Having seen that among the new words included in the September list from the Oxford English Dictionary was YOLO, meaning ‘you only live once’, when a friend referred to Yola, I got a little confused and thought it was some variation; is yola what you might say to a cat with only one life left, ‘you only live again’, or to a fussy eater, ‘you only like apples’, or to someone with a particular preference for a certain jewels, ‘you obviously like amethysts’… and then I remembered… We had been chatting about Yola last time I was at my Saxish group. We meet to talk about the sort of Saxon language which was spoken here in the west country, but we move on to talk about all sorts of other things too!
No, Yola is a language, a language which has died out part from some left over words, which still exist and are used in Ireland where Yola was spoken. It is also known Forth and Bargy dialect, and it’s an extinct variety of English once spoken in Forth and Bargy which are baronies in County Wexford. It is thought to have evolved from Middle English, which was brought to Ireland by the Normans who followed their invasion of England by heading into Ireland in 1169. It lasted for about seven hundred years but began to die away in the nineteenth century, until there were only odd words, phrases and sayings left. Although it began with the Normans, french speakers, there is also a strong English element as well as the words and language elements from the visitors/invaders/settlers, arriving on the east coast of Ireland.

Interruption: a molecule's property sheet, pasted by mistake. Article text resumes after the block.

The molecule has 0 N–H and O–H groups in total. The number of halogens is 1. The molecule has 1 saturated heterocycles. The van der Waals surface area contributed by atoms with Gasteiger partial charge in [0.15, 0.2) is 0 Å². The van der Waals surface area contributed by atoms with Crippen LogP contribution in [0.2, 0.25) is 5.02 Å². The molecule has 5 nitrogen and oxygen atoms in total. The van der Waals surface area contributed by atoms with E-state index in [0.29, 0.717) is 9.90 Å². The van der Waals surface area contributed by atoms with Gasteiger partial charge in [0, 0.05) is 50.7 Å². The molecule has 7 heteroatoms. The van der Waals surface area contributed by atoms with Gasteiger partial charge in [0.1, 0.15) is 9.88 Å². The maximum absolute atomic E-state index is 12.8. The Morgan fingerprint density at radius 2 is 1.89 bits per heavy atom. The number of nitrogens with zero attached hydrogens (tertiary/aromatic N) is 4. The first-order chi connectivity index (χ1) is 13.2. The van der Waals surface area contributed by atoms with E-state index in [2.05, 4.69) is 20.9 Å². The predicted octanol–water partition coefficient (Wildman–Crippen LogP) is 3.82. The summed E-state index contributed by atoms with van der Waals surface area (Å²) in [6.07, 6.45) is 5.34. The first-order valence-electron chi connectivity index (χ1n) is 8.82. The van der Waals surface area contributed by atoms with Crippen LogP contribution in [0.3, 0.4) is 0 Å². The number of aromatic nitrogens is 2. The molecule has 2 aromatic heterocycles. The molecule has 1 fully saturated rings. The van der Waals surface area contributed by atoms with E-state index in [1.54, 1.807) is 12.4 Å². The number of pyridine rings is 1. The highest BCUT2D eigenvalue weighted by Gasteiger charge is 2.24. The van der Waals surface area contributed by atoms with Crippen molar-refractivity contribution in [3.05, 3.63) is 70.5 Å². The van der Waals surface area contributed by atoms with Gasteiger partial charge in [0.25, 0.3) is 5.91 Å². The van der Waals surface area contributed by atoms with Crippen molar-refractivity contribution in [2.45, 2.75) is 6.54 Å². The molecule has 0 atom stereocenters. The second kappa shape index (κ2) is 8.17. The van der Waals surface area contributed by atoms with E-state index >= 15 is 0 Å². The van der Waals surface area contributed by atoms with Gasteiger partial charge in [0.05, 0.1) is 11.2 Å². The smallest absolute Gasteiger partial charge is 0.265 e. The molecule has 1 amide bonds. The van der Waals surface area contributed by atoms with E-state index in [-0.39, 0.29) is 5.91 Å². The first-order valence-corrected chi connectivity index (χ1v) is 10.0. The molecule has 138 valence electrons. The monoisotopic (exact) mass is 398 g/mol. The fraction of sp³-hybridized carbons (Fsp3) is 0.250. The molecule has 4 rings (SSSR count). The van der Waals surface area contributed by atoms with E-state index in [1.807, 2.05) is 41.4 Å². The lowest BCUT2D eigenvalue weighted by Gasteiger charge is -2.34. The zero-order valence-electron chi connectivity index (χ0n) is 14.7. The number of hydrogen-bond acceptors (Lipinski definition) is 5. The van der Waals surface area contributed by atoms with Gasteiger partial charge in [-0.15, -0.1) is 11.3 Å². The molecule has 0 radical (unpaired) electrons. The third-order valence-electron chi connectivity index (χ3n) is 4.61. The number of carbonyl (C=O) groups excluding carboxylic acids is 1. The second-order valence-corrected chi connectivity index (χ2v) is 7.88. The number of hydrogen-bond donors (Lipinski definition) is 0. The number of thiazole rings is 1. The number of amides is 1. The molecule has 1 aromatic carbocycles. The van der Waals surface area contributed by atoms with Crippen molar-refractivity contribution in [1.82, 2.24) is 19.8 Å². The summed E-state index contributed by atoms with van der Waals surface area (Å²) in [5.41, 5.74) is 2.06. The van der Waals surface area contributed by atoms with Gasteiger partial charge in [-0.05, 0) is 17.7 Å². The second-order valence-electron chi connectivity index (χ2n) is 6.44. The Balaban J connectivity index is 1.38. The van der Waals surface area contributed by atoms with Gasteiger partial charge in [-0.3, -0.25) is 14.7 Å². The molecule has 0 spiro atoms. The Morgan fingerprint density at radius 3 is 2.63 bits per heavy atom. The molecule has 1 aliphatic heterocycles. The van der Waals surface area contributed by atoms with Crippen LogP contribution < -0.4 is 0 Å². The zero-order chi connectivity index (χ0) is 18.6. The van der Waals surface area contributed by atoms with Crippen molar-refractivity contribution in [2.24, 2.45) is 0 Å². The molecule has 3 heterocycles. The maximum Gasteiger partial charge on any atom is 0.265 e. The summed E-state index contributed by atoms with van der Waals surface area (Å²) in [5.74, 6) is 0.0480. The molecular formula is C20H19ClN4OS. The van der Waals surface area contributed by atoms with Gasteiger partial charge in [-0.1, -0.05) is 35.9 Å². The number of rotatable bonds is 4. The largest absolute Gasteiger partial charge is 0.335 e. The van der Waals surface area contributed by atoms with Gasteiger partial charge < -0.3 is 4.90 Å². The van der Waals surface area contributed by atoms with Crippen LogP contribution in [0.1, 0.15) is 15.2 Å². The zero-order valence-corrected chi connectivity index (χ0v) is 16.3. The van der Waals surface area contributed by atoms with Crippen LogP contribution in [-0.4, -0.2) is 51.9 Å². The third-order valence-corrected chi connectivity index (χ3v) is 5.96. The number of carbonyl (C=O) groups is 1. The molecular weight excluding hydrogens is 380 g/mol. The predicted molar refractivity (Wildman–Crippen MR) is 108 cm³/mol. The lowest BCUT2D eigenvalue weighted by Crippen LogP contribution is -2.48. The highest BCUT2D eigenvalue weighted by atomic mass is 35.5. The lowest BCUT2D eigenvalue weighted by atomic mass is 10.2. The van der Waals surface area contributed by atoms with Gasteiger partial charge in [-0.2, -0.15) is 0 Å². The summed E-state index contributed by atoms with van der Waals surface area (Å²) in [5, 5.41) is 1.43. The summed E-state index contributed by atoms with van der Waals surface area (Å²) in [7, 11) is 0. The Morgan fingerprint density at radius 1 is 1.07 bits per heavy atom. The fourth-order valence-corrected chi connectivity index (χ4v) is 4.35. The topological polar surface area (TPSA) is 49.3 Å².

This is a wonderful video, not just of a Yola singer, but a good explanation of the dialect:
My featured image by the way, is from Ireland but not from County Wexford… it’s County Antrim